Theory of deductive systems and its applications
In a fluent, clear, and lively style this translation by two of Maslov's junior colleagues brings the work of the late Soviet scientist S. Yu. Maslov to a wider audience. Maslov was considered by his peers to be a man of genius who was making fundamental contributions in the fields of automatic theorem proving and computational logic. He published little, and those few papers were regarded as notoriously difficult. This book, however, was written for a broad audience of readers and describes elegant examples of applications in such fields as computer science, artificial intelligence, operations research, economic modeling, and biological modeling, among others. The book also brings to light the work by the American mathematician E. L. Post, which inspired Maslov's own work in the development of a general theory and which has been long neglected by mathematicial logicians and systems theorists in the United States. The book's first chapter introduces the Rules of the Game. Part I, Mathematics of Calculi, covers E. L. Post's canonical systems, deductive systems and algorithms, and probabilistic calculi and deductive information. Part II, Horizonal Modeling, takes up a "toy" economy, the calculi of technological possibilities, and the development of rules. Part III, Vertical Modeling, deals with the topics of "to fight and to search" and the consequences of the asymmetry of cognitive mechanisms. Vladimir Lifschitz is affiliated with the Department of Computer Science at Stanford University, and Michael Gelfond with the Department of Electrical Engineering and Computer Science at the University of Texas, El Paso. Theory of Deductive Systems and Its Applicationsis included in the Foundation of Computing Series, edited by Michael Garey.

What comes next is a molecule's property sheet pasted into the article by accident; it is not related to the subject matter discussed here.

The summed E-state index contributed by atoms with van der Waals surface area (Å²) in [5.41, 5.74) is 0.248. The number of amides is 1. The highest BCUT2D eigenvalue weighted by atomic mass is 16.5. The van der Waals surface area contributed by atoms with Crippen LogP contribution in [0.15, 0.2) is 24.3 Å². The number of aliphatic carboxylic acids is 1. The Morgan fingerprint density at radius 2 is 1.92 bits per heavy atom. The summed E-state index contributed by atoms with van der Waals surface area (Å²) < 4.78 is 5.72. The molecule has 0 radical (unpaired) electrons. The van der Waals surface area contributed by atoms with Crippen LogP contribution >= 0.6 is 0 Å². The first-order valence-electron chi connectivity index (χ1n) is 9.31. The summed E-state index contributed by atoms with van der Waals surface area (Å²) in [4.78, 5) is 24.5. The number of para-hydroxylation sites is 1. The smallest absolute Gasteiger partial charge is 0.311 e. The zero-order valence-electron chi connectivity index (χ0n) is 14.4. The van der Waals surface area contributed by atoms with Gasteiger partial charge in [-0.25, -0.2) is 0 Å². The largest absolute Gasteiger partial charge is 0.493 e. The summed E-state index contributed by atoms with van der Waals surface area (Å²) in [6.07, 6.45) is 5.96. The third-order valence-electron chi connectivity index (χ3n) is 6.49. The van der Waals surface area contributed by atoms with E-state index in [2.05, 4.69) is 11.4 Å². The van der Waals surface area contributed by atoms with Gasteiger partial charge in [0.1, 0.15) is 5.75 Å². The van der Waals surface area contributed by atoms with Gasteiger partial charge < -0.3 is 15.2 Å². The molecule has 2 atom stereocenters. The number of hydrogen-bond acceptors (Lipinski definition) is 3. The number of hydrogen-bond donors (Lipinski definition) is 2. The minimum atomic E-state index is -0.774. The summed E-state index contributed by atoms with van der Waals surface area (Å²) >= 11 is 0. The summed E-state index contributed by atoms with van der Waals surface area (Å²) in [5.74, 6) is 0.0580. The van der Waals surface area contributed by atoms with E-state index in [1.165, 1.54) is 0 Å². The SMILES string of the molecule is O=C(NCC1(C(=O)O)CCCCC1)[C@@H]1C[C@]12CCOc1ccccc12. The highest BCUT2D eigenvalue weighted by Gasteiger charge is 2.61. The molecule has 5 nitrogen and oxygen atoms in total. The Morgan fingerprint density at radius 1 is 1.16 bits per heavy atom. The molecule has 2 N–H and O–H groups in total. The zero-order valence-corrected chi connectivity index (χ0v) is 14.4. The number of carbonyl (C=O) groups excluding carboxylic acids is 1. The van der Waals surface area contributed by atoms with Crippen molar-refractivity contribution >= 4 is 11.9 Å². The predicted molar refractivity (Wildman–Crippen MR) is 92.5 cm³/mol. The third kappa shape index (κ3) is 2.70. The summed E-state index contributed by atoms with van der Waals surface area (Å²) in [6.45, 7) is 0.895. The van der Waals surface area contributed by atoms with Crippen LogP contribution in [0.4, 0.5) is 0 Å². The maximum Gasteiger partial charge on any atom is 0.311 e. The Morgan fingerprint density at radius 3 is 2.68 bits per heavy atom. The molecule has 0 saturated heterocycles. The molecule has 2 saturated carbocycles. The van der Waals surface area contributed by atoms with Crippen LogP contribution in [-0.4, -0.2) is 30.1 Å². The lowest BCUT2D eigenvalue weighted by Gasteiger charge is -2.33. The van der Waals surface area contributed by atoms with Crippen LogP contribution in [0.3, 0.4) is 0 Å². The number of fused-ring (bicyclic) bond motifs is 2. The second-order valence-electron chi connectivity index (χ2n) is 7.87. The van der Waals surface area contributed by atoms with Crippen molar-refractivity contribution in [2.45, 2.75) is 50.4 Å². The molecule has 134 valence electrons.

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Rules of the Game
Posts Canonical Systems
Deductive Systems and Algorithms
6 other sections not shown
admissible rules ah+1 allows apparatus application arbitrary auxiliary axiom c-local C-rules called canonical calculus cells chapter cognitive mechanism complete concept consider construct a calculus contain creative process cut elimination cut-elimination theorems deductive systems defined derivable objects derivation search described discussed economic systems encoding evolution example finite number formal function given hemisphere hypothesis idea important indeterminacy inference rules infinite initial instance integration by substitution inverse method iterative method language left-hemisphere lemma length letters mathematical logic method of metavariables Michael Garey Minsky machine modeling monotonicity natural numbers normal calculus occurrences possible Post's Post's theorem precisely probabilistic calculus probability problem proof propositional calculus prove r.e. set recursive enumerability right-hemisphere rules of inference satisfies selection sequence sequent set of words theorem theory of deductive tion TP-rules TP-system transformation undecidable units of resource variables word derivable